Audacity Fellowship reflection

Audacity Fellowship reflection
Halloween Networking Party organized by the Teen Titans

X-posted from:

Starting university

They say that when you are young you have energy, time, but no money. When you are an adult you have energy, money, but no time. When you are a senior you have time, money, but no energy. I think this saying accurately reflects my current situation as I find myself slowly transitioning from having less money to having less time.

Recounting my past year, the first year of university for the most part was pretty easy, except for the general mods that everyone had to take. My plan was to use the extra time I had, to familiarize myself with Linux, using WSL (Windows Subsystem for Linux). It being just a headless version of Linux was perfect for me because I wanted to focus on learning the command line and system administration without relying on a GUI (graphical user interface). The goal was gain a deeper understanding of the operating system and its capabilities, hopefully moving over to it completely in the future.

Getting into Linux

Ubuntu on WSL2

I’ve used it in virtual machines on Windows before, but I wanted to take it a step further and fully integrate it into my workflow. As Linux was originally made by developers for developers, there are more widely used open source tools and applications available. I also started learning and using Neovim more, a powerful shell based text editor that you can personalize with many commands and plugins. I slowly begun to use it even for school work and this also led me to start my own dotfiles repository to save all the configurations I’ve made.

Soon after I found tmux, a terminal multiplexer, which allowed for even more features and better workflows. At this point I was pretty much doing everything on just a WSL Linux terminal, using only windows for work that required a GUI.

At the end of the first year I started diving into Docker, after hearing many great things about it. Docker is way to containerize applications or even whole OSes. It makes things more portable and you no longer had to set-up all the dependencies for each project manually, you could just spin up a new container with everything pre-configured with a single command. I played around with many different Linux distributions there, trying to find one that I enjoyed using. I also set-up my developer environment as a Docker Image in a couple different Linux distributions.

Around this time, Heetesh also contacted me play around with the new telepresence robot which he got from OhmniLabs. It was the perfect timing because the robot also used docker to easily scale out their code to all the robots they produced. We wanted to connect the OpenAI OAK-D camera to the robot, making it speak and following us around, but realized it was quite hard to add functionality due to the limited processor and memory the robot had.

I then left on my solo trip + summer school to Korea, something that I’ve always wanted to go. Originally I had planned to do a solo trip to Thailand but a last minute successful scholarship application on the day before my final exam changed some plans. It was definitely an experience I’ll never forget.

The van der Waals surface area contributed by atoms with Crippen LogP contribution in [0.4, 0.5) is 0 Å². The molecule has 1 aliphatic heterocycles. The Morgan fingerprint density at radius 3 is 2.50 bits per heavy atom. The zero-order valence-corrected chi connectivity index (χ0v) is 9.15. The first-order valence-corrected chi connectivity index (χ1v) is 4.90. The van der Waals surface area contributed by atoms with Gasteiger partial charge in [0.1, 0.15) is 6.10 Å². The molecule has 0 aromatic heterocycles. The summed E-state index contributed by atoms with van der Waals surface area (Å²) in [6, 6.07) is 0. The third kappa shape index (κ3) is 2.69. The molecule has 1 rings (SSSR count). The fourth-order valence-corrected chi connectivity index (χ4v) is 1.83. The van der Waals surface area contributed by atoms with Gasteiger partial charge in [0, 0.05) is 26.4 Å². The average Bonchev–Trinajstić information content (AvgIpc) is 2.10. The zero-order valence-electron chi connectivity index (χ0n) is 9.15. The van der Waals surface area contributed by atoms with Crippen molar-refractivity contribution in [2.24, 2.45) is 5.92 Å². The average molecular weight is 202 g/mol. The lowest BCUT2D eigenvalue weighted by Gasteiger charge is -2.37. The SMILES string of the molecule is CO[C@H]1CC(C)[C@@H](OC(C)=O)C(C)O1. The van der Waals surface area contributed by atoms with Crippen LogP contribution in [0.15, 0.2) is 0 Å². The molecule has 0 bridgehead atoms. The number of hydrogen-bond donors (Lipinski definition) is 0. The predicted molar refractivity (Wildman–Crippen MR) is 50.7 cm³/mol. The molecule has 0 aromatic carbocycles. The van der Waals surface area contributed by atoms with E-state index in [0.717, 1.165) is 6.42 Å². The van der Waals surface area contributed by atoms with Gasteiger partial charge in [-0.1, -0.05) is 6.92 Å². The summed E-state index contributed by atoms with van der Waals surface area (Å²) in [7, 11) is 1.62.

Containers and more

Credits: Midjourney

When I came back, I started to develop a couple of websites with the skills that I’ve learnt over the past year. I made some alpha versions of my portfolio website, this blog, magic app and game on my DigitalOcean cloud server. But I was most proud of was how I set-up the networking with Traefik and containerized everything with Docker, which meant that I could easily move my set of web apps to another server and have everything back up in a few minutes. Around this time AI image generation also blew up, because of software like DALL-E 2, stable diffusion and midjourney. I found a new hobby dreaming up new images on the midjourney discord server, which I found was the best among all the others at that time.

Fedora Linux

Fast forward to today, I have moved to a complete Linux environment, using Fedora as my distribution of choice and I couldn't be happier with my decision. The transition wasn't easy and there were definitely some challenges along the way due to the lack of official support for Asus laptops, but overall the switch to Linux has been a positive experience and also made me understand more about the Linux system.

ChatGPT is also something that I've been using quite often now, it has definitely came a long way from GPT-2. It's amazing how good it is at solving programming related tasks, combining the GPT-3 text and codex models together. Together with github's copilot, it's indispensable in my workflow now. I use it to resolve errors and explain things that I would usually otherwise google. Although it was only trained on data up until 2021, it feels like it is all knowing and the possibilities are endless. Hoping to see even better open source models soon like stable diffusion that will beat OpenAI's.

Due to google ending unlimited storage for schools, my goal this year will be to build my own home server, storing my 2.37TB of data and allowing me to access it from anywhere. Also, hosting my own GitLab, a development environment for remote access as well as moving my webapps hosted on DigitalOcean server over eventually.

I’m really thankful to Audacity for providing me with the opportunity to explore my interests even after my internship, and for providing me with valuable experience and skills that I can use in my future career. I’ve always learnt something new when interacting with the community, and it was really nice to see familiar faces at the parties held at MicroFactory at the end of this year. Hope to see even more exciting things happening in 2023!